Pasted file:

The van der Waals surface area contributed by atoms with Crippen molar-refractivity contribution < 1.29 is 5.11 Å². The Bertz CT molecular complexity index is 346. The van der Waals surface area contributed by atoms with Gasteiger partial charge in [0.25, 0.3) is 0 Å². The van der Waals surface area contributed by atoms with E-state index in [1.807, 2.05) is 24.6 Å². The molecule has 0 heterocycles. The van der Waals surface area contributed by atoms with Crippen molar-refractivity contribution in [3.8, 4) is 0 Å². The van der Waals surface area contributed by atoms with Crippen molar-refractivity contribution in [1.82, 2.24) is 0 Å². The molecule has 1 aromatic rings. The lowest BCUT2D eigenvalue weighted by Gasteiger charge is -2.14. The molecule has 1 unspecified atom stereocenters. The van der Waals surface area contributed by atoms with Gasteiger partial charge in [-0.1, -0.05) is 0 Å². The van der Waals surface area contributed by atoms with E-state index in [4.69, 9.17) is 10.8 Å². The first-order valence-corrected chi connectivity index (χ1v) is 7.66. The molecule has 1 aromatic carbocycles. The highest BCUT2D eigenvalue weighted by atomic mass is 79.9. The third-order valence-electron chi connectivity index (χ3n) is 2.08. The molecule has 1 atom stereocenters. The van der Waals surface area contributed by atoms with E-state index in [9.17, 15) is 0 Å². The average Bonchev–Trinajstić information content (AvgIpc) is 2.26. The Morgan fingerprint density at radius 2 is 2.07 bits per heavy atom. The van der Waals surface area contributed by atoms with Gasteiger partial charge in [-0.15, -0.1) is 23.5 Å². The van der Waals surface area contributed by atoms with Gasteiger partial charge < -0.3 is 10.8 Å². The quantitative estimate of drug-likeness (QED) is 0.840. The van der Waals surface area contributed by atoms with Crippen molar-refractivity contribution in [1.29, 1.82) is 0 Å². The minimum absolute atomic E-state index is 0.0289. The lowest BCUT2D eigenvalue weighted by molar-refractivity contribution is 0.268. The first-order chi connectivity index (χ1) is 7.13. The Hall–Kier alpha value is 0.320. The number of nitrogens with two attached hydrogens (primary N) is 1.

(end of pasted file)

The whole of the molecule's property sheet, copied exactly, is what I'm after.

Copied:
The van der Waals surface area contributed by atoms with Crippen molar-refractivity contribution < 1.29 is 5.11 Å². The Bertz CT molecular complexity index is 346. The van der Waals surface area contributed by atoms with Gasteiger partial charge in [0.25, 0.3) is 0 Å². The van der Waals surface area contributed by atoms with E-state index in [1.807, 2.05) is 24.6 Å². The molecule has 0 heterocycles. The van der Waals surface area contributed by atoms with Crippen molar-refractivity contribution in [3.8, 4) is 0 Å². The van der Waals surface area contributed by atoms with Crippen molar-refractivity contribution in [1.82, 2.24) is 0 Å². The molecule has 1 aromatic rings. The lowest BCUT2D eigenvalue weighted by Gasteiger charge is -2.14. The molecule has 1 unspecified atom stereocenters. The van der Waals surface area contributed by atoms with Gasteiger partial charge in [-0.1, -0.05) is 0 Å². The van der Waals surface area contributed by atoms with E-state index in [4.69, 9.17) is 10.8 Å². The first-order valence-corrected chi connectivity index (χ1v) is 7.66. The molecule has 1 aromatic carbocycles. The highest BCUT2D eigenvalue weighted by atomic mass is 79.9. The third-order valence-electron chi connectivity index (χ3n) is 2.08. The molecule has 1 atom stereocenters. The van der Waals surface area contributed by atoms with E-state index in [9.17, 15) is 0 Å². The average Bonchev–Trinajstić information content (AvgIpc) is 2.26. The Morgan fingerprint density at radius 2 is 2.07 bits per heavy atom. The van der Waals surface area contributed by atoms with Gasteiger partial charge in [-0.15, -0.1) is 23.5 Å². The van der Waals surface area contributed by atoms with Gasteiger partial charge < -0.3 is 10.8 Å². The quantitative estimate of drug-likeness (QED) is 0.840. The van der Waals surface area contributed by atoms with Crippen molar-refractivity contribution in [1.29, 1.82) is 0 Å². The minimum absolute atomic E-state index is 0.0289. The lowest BCUT2D eigenvalue weighted by molar-refractivity contribution is 0.268. The first-order chi connectivity index (χ1) is 7.13. The Hall–Kier alpha value is 0.320. The number of nitrogens with two attached hydrogens (primary N) is 1.